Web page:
If you want to talk about MTBF that is a more tedious work to be done. Lets say you “claim” that the cheap chineese meters diw in 2 years. While the expensive ones work good for 10 years. You may need thousand of these meters and let them work for (claimed time / 1000) years. This doesnt sound practical right? Or you may get the MTBF of each component and calculate a MTBF of the device from those numbers which isnt easy either.

    Just dont throw claims at us.

  36. Marchello Says:

    Sorry for my english, my Fluke was made in China, and it sucks (died when measuring a 3PH 380V motor), was replaced with a very cheap multimeter without problem. This article don’t probe anything, was it sponsored by a multimeter brand? 😛

  37. mrmeval Says:

    In rare cases will you find a really bad meter. I have my experiences which shape what I will buy. The best I’ve had I verified with a 5,000 dollar calibrator. No Way has a good idea that costs less and will give fair results.

    When I outfit technicians I will lease the expensive calibrator traceable to NIST standards and lease the equipment needed to verify they truly are safe at the voltages and currents claimed. I have the luxury of doing this and many of you do not. Since we buy enough meters in bulk I can require samples for testing. I can also require a longer warranty for the meter maker to get the contract and to exclude some of their ‘abuse’ clauses.

  38. Dazza Says:

    I agree totally with David Jones on the matter of the cheap Jaycar meter he presented.
    Man that meter he shown in the video was defintely “shite”.

    I guess the real answer to everyone’s answer is: Is your meter going to be used in a “mission critical application” or do you need that high spec tolerance, where every measurement you make is with 99.9999% confidence/accuracy?

    If no, then , yeah, cheap is great, Foe example I use a cheap $20 meter to meaure my 12V car battery, its not life or death, and all I want to see if if the car battery floats above 12.5Volts and if the alternator generates 13.8Volts. I put this in the back with the spare tyre.

    But on the otherhand, if you have a mission critical application, say an electrical component that needs to go into a commerical aircraft or a satellite, and it was serviced/measured by a “non-calibrated”/”uncalibrate-able” piece of crap like that cheap chinese Jaycar special, then hell no! Please give me a quality calibrate-able Fluke thanks!

    No professional engineer would ever sign off on a piece of mission critical equipment or let alone,fly on that plane, if the measurement device was not calibrated, or has a poor measurement confidence. Sure, it might work….. but all you are doing is compounding the risk of failure through multiple inaccurate measurements! Think about System MTBF! Each time you measure in-accurately, you slowly, but surely lower the system MTBF, through cumulative in accurate measurements.

    Its synonymous (or exactly like) with Electro Static Dischage, ESD. Have any of you out there considered the dangers of static electricty on an electronic component? Sure, you don’t need to be anti-statically grounded to pull a chip out of its ESD packaging and solder it onto a PCB. I am sure it will work fine for >99% of times. But why risk burning out that chip to save a few bucks on ESD protective equipment? It is because the 1% of times that a part fails, that you will be cursing and wishing you put that anti-static wriststrap on.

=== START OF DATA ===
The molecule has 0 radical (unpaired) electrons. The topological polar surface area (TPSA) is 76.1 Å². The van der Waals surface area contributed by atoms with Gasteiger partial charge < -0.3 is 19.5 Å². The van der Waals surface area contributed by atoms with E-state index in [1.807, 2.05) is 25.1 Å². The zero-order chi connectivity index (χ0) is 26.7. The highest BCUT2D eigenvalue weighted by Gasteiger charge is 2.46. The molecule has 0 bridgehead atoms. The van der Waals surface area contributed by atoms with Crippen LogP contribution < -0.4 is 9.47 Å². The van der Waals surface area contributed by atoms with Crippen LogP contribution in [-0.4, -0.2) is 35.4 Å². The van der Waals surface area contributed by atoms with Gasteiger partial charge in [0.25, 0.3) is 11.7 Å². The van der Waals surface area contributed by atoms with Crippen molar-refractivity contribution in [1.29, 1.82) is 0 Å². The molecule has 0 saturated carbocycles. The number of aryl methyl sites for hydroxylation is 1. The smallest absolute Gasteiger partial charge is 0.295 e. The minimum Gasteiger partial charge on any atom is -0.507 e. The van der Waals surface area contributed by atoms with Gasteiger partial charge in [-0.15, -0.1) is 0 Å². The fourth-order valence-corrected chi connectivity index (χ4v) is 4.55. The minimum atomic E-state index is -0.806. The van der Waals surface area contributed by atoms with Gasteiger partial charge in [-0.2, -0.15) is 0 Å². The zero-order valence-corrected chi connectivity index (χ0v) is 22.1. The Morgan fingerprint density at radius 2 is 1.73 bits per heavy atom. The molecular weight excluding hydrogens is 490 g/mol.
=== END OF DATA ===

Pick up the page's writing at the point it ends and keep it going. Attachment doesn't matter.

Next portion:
Also similarly to lowering MTBF, ESD damage most likely occurs over gradual ESD events. It builds up cumluatively, eventually failing!

    So if you want to have a quality result, that is highly reproduceable, with 99.9999% measurement confidence, or is a mission critical device, please use a quality calibrate-able multimeter. I am sure that there are reasons why cheap meters are cheap, because they come with a compromise. I don’t know what that comprimise is, let it be MTBF, or cheaper lower spec components, it could be anything. But if the manufacturer can guarantee his company’s reputation that they built a high quality, high spec, high tolerance multimeter, then why not sell it at a higher price? since , I would assume, more engineering and more rigorous Quality controls were in place during manufacturing and final calibration testing! You pay for what you get. Cheaper meters would have obviously cut Quality assurance and reduced the amount of testing or are using the cheapest manufacturing methods to get the pricepoint of their meters down. Cheap meter manufacturers have to make a profit too!

    My personal expereince is that have failed in a university assignment and blown up electronic devices because I trusted a cheap multimeter. Yeah, it wasn’t mission critical, I didn’t die, I managed to finish Uni, but man it was a huge waste of my time, and I was very pissed off. So after I finished uni, I bought myself a Fluke 189. I have never regretted that decion. I always trust the measurements, I save heaps of time, and I know that, as David Jones said, I can drop/industrially wear it out, and it will last.

    Again, What you pay for what you get!

  39. Jimp Says:

    Having just bought one of these, and then found this blog, I wonder if I have wasted the money. I want something to test incoming power from 2 different generators, one in the backyard rated 5.5Kva suplying down a short 6mm2 copper wire, a big external one rated 32Kva, but the power is coming down a 250m 10mm2 coated aluminium wire and I’m afraid the voltage might drop. I also want to be able to check what power draw comes from the equipment on maximum,somewhere around 3000 – 5000watts, so as to be able to strategise use to reduce power draw, especially on our own generator, which shold not be run regularly over 3.3Kw. The smaller generator is just for back-up. The external one runs 4 hrs in the morning and 7 hours in the afternoon-evening. Is this gadget going to do anything of what I want?